(Available at:)
        https://www.ncbi.nlm.nih.gov/books/NBK143281/
        Date: 2009
        Date accessed: April 2, 2020
        • van Doremalen N.
        • Bushmaker T.
        • Morris D.H.
        • et al.
        Aerosol and surface stability of SARS-CoV-2 as compared with SARS-CoV-1.
        N Engl J Med. 2020; 382: 1564-1567
        • Kampf G.
        • Pfaender S.
        • Steinmann E.
        Persistence of coronaviruses on inanimate surfaces and their inactivation with biocidal agents.
        J Hosp Infect. 2020; 104: 246-251
        • American Society of Heating
        • Refrigeration and Air Conditioning Engineers
        Ventilation of health care facilities, Standard 170.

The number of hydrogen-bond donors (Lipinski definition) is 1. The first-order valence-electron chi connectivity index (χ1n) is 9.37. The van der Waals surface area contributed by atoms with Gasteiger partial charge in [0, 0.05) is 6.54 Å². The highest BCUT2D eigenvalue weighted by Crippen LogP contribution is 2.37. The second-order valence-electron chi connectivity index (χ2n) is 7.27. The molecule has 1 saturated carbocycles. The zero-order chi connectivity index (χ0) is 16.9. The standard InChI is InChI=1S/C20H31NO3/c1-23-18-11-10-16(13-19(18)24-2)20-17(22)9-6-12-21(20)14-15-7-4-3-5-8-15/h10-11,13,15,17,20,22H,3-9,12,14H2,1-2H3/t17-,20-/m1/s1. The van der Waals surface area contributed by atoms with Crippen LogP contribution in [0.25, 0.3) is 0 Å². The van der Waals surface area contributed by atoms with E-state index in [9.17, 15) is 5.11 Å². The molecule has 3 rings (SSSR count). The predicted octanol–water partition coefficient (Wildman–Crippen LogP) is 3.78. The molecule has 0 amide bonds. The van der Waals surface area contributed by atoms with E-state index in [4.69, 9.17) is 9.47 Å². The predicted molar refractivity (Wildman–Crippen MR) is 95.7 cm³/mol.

ASHRAE, Atlanta, GA2008
        • Centers for Disease Control and Prevention
        Guideline for isolation precautions: Preventing transmission of infectious agents in healthcare settings.
        (Available at:)
        • Centers for Disease Control and Prevention
        Interim infection prevention and control recommendations for patients with suspected or confirmed coronavirus disease 2019 (COVID-19) in healthcare settings.
        (Available at:)